But China’s problem may be that it controls financial panics too well. Economists inside and outside the country argue that its safeguards have coddled Chinese investors, leaving them too willing to lend money to large companies with weak prospects for repaying it. Over the longer term, though, China’s bigger risk may be that it follows in the footsteps of Japan, which saw years of economic stagnation under the weight of huge debt and slow, unproductive companies.

By not forcefully signaling an Evergrande bailout, the Chinese government is essentially trying to force both investors and Chinese companies to stop channeling money to risky, heavily indebted companies. Yet that approach carries risks, especially if a disorderly collapse upsets China’s legions of home buyers or unnerves potential investors in the property market.

An abrupt default by Evergrande on a wide range of debts “would be a useful catalyst for market discipline, but could also sour both domestic and foreign investor sentiment,” said Eswar Prasad, an economics professor at Cornell University who is a former head of the China division at the International Monetary Fund.

Some global investors worry that Evergrande’s problems represent a “Lehman moment,” a reference to the 2008 collapse of the Lehman Brothers investment bank, which heralded the global financial crisis. Evergrande’s collapse, they warn, could expose other debt problems in China and hit foreign investors, who hold considerable amounts of Evergrande debt, and other property developers in the country.

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Marriott And Mall Operator Macerich Promote Shopping Trips

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Retailers bid farewell to layaway, as shoppers embrace buy now, pay later options

Supply chains are snarled and manufacturing is constrained. For weeks, headlines have been telegraphing a clear message to shoppers: This holiday season shop early.

In years past, early bird shoppers may have turned to layaway plans to reserve holiday gifts and pay for the purchases over time. But many retailers — including the nation’s largest, Walmart — have done away with or scaled back these programs. One reason is shoppers have new tools at their disposal to spread out payments.

A popular option for consumers are buy now, pay later plans. Retailers are big fans as well. The point-of-sale loans are easy for retailers to manage, and research shows these options lead to bigger baskets and greater customer loyalty. RBC Capital Markets estimates a BNPL option increases retail conversion rates 20% to 30%, and lifts the average ticket size between 30% and 50%.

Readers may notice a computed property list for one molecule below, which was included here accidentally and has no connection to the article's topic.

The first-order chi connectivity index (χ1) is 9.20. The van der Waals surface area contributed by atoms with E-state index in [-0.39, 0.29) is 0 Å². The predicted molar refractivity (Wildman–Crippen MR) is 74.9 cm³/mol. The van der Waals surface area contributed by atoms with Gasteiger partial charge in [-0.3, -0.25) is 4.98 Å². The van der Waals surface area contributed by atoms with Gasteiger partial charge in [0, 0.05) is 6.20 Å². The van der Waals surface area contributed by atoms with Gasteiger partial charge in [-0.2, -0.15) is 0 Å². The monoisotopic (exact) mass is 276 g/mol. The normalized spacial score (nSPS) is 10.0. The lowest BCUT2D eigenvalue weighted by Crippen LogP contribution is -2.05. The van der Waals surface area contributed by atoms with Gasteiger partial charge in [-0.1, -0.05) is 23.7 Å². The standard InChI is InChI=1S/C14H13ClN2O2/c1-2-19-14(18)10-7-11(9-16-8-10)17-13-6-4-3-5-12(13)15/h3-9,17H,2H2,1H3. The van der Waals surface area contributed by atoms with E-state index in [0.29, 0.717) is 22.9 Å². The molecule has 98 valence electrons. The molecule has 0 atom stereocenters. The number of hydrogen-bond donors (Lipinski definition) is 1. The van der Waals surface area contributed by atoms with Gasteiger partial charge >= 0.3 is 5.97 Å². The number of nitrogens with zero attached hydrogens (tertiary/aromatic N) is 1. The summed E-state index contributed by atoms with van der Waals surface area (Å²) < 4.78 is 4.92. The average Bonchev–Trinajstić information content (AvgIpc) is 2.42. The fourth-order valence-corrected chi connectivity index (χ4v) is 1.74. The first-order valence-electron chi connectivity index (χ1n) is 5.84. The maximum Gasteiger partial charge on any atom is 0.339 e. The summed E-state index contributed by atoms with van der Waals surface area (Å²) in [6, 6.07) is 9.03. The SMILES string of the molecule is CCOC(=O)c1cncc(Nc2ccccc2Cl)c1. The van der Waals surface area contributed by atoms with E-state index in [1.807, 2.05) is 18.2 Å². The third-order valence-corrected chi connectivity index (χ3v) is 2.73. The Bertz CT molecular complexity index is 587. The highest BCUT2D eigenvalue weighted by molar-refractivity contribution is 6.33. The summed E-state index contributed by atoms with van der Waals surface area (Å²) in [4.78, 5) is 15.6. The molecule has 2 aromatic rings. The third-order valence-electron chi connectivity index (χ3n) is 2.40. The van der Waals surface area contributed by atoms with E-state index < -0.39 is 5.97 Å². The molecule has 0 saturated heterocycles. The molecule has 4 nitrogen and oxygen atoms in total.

Adding incremental sales

“It’s all about incrementality,” said Russell Isaacson, director of retail and automotive lending at Ally Lending, “getting that incremental sale or incremental consumer.”

Installment payments give consumers options and convenience when it comes to managing budgets and purchasing, according to Hemal Nagarsheth, associate partner in Kearney’s financial services practice. He said the option also increases trust between retailers and consumers, leading to “incremental sales, higher average purchase sizes, and higher frequency of purchase.”

Buy now pay later payment plans, offered by companies like Affirm, Australia-based Afterpay and Sweden’s Klarna, are particularly attractive to younger shoppers, like the much-desired Gen Z and millennial consumer. While each plan has differences — from the number of payments to the specific terms — the key similarity is the promise of a handful of equal payments spread over a relatively short period of time, with no hidden fees. Often, the plans are interest-free.

Installment payments are more popular among consumers that either do not have access to credit, or for a variety of reasons, do not want to purchase with a credit card. The option also makes a lot of sense for shoppers who don’t have the funds to cover the total purchase, but will over the next several paychecks, according to Ally Lending President Hans Zandhuis.